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While Alëna Wedderburn currently calls New York City home, the Big Apple couldn’t be more different than her hometown. Instead of city streets lined with towering skyscrapers, Yakutia, Russia, was a small town that lacked simple amenities like paved roads and running water. During the long winters—when the temperature would plummet to 60 below zero—Wedderburn and her siblings walked to school. During the painfully short summers they harvested fruits and vegetables to prepare for winter. Yakutia may have moved at a slower pace than NYC, but it taught Wedderburn the true value of hard work. Now, there’s no stopping her. We sat down with Wedderburn to learn how her tattoo career began, what led her to black-and-grey realism and what advice she’s held onto to this day.

When did you first fall in love with art? Art has been a big part of my life for as long as I can remember. I don’t remember an exact moment of me falling in love with it, but I remember drawing cards for all of my family and friends for every single occasion. The way those cards made them smile, it made me feel like I could make people happy with my little drawings and I loved it. Even after high school, I continued to hand draw cards for my friends and family for special occasions.

How did your tattoo career begin? My tattoo career started when I was in my second year of art school in Czechia. Money was tight and art supplies were expensive. My mom could only send me enough money for food and my dorm. My dad passed away when I was 8, so it was just her and the three of us on her teacher’s salary. I had to start thinking about getting a job and how to make my own money. But my school schedule was pretty busy and there’s no way I could’ve gotten a job with this schedule. I loved tattoos and decided to give it a shot.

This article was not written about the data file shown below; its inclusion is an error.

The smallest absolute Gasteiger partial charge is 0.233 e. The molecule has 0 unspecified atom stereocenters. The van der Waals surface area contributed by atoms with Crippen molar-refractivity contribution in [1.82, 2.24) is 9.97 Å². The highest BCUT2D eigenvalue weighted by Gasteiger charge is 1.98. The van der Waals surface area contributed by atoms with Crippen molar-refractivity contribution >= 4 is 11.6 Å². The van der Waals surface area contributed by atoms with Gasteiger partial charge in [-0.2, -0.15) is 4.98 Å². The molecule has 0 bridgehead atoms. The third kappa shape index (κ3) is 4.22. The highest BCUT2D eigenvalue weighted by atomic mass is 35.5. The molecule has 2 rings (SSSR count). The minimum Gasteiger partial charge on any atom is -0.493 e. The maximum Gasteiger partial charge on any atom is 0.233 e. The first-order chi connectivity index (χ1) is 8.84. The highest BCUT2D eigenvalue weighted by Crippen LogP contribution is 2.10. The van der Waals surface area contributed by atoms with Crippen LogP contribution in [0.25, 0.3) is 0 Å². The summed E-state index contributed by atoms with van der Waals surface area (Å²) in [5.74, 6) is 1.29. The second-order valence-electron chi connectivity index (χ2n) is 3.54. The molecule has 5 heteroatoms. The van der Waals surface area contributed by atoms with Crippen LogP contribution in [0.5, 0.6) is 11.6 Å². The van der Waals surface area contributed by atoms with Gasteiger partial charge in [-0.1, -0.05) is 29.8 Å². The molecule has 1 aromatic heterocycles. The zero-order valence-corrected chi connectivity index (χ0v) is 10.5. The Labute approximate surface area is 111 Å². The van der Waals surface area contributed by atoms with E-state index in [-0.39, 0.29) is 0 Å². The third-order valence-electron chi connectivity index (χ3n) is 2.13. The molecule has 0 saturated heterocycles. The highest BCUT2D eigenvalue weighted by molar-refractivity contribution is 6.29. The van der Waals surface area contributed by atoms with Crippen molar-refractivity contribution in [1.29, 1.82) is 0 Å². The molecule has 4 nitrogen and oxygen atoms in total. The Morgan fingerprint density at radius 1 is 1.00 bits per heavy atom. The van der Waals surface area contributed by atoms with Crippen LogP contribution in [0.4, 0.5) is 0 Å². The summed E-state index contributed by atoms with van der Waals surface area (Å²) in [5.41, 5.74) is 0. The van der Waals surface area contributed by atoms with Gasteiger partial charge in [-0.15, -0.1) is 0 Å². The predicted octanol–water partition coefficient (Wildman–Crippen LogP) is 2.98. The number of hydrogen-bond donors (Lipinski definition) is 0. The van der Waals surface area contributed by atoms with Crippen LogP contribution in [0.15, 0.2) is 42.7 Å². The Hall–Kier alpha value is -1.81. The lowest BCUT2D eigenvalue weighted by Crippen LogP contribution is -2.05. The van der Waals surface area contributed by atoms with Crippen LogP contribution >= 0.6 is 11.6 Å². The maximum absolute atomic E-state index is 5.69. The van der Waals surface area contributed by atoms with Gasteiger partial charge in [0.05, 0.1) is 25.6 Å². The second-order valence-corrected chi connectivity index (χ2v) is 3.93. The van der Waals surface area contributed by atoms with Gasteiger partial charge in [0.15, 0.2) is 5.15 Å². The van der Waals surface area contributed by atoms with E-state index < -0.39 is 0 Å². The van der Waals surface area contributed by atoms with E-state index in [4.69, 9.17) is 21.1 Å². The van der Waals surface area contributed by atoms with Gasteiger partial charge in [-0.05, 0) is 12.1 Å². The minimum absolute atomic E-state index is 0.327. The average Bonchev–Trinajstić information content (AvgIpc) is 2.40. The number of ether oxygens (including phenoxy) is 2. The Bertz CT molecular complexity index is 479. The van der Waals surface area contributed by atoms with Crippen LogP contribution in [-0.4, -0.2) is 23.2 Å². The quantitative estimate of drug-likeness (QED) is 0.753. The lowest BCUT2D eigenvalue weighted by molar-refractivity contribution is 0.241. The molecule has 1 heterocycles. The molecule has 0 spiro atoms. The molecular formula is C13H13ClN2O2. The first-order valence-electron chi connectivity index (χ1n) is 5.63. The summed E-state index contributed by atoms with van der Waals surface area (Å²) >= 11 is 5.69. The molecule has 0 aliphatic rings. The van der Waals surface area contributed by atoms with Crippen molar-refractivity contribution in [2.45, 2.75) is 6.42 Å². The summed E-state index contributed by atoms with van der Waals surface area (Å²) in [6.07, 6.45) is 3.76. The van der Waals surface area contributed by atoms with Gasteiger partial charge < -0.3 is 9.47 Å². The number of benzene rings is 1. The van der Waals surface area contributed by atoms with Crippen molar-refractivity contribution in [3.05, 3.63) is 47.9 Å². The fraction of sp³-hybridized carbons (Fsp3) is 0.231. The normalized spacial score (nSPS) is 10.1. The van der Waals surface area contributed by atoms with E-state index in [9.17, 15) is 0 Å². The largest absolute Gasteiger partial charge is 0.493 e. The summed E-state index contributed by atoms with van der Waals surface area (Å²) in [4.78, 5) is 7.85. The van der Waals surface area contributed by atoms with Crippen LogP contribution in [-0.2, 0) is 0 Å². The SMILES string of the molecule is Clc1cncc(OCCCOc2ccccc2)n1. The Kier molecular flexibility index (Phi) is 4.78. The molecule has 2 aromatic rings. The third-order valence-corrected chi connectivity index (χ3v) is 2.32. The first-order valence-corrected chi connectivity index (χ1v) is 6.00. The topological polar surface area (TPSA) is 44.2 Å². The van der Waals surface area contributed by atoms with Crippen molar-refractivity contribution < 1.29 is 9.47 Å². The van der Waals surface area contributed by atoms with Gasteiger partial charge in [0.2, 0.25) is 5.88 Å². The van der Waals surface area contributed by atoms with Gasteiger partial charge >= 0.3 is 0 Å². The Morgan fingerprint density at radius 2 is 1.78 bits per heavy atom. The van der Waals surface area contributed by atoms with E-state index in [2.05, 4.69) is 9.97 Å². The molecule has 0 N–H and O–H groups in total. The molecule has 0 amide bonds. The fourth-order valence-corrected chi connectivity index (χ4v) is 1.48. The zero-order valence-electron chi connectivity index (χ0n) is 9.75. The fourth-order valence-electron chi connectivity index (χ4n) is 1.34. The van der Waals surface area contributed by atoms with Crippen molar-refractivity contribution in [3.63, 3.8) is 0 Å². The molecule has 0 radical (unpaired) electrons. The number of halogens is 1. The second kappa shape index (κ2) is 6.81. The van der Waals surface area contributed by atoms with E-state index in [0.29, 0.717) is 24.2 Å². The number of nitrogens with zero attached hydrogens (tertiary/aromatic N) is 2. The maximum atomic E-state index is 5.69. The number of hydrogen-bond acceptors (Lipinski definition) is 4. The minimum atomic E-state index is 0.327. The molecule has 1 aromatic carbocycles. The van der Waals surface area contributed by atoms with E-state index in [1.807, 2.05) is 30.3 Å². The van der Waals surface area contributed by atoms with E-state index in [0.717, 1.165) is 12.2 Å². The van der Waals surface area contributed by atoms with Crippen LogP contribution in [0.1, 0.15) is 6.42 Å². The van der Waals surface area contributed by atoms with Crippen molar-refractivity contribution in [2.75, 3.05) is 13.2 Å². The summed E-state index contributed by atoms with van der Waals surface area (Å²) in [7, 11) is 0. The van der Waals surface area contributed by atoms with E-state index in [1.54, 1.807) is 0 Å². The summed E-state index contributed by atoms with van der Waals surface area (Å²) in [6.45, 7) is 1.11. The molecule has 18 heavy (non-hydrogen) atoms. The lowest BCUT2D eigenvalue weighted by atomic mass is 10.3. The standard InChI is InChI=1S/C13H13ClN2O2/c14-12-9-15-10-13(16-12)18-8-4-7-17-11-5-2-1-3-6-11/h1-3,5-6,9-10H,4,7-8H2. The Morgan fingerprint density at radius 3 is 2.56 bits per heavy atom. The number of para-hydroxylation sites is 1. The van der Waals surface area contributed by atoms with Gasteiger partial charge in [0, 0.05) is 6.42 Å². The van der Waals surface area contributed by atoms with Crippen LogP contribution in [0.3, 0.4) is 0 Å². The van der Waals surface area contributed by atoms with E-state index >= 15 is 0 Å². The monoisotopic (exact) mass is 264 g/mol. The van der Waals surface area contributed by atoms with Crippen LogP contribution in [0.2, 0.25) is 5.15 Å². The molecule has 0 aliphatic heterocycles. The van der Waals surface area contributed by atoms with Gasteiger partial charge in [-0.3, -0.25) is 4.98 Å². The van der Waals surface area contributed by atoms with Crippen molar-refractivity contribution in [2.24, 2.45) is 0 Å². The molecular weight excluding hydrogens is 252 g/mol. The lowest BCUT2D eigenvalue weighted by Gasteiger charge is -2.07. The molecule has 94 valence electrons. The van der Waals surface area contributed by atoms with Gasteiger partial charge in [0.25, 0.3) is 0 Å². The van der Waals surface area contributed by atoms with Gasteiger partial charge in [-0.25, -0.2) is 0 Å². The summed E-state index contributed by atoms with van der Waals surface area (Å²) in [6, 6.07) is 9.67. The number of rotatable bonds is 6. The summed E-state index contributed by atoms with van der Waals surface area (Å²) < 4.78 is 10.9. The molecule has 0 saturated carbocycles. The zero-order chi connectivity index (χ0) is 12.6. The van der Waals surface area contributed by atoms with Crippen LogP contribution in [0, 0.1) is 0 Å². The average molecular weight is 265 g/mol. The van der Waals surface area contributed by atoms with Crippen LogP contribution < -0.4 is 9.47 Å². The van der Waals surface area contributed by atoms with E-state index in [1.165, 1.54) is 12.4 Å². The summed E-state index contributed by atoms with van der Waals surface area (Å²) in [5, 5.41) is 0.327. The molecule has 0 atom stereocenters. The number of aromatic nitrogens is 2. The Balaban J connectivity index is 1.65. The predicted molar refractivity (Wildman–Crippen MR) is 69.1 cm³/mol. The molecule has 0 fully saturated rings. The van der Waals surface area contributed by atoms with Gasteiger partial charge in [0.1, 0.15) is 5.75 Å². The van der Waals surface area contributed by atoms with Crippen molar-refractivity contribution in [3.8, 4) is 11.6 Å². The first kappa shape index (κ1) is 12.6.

It was right before my summer break and my mom sent me some money to bring home some goods from Europe. Guess what? I spent all of that money on tattoo supplies. I went to my dorm room, watched some YouTube videos, tattooed a few fruits and then tattooed a random guy that same day. When I got back home to Russia for my summer break, I paid a tattoo shop for an apprenticeship. It was only for a couple months, but two months in I was doing small tattoos for money and that summer I made enough for my plane ticket back to Europe to go back to school. I got a weekend job at a local tattoo shop in Prague and I started making enough for my art supplies for school. Eventually I started providing for myself and later on I had enough to help out my mom.

What led you to specialize in black-and-grey? Who are some of your favorite black-and-grey artists? I love black-and-grey realism tattoos because they’re timeless—it’s not something that’s going out of style in a few years. Also, I love drawing with graphite pencils and charcoal. It’s a really popular style of tattooing and there are so many insanely talented artists out there. But if you asked for my absolute favorites, I would say Inal Bersekov, Alex Sorsa, Dmitry Troshin, Jose Contreras and just about every single Korean tattoo artist.

What are some of the biggest challenges of doing black-and-grey? The biggest challenge of doing this style is patience—both for me and the client. You have to be patient in order to build your gradients and make it look buttery smooth. You can’t just jump right into the tone you want to end up with—it’s layers and layers of shading.

How did you learn to draw faces and how did you adapt these skills into tattooing? Since I was a little girl, I’ve loved drawing people. But serious knowledge on how to draw human faces and everything else came from the architecture classes I started taking in high school. Academic drawing knowledge still helps me to this day. The most important part of executing a portrait tattoo is to achieve likeness. Even a tiny detail can be crucial when it comes to portrait tattoos.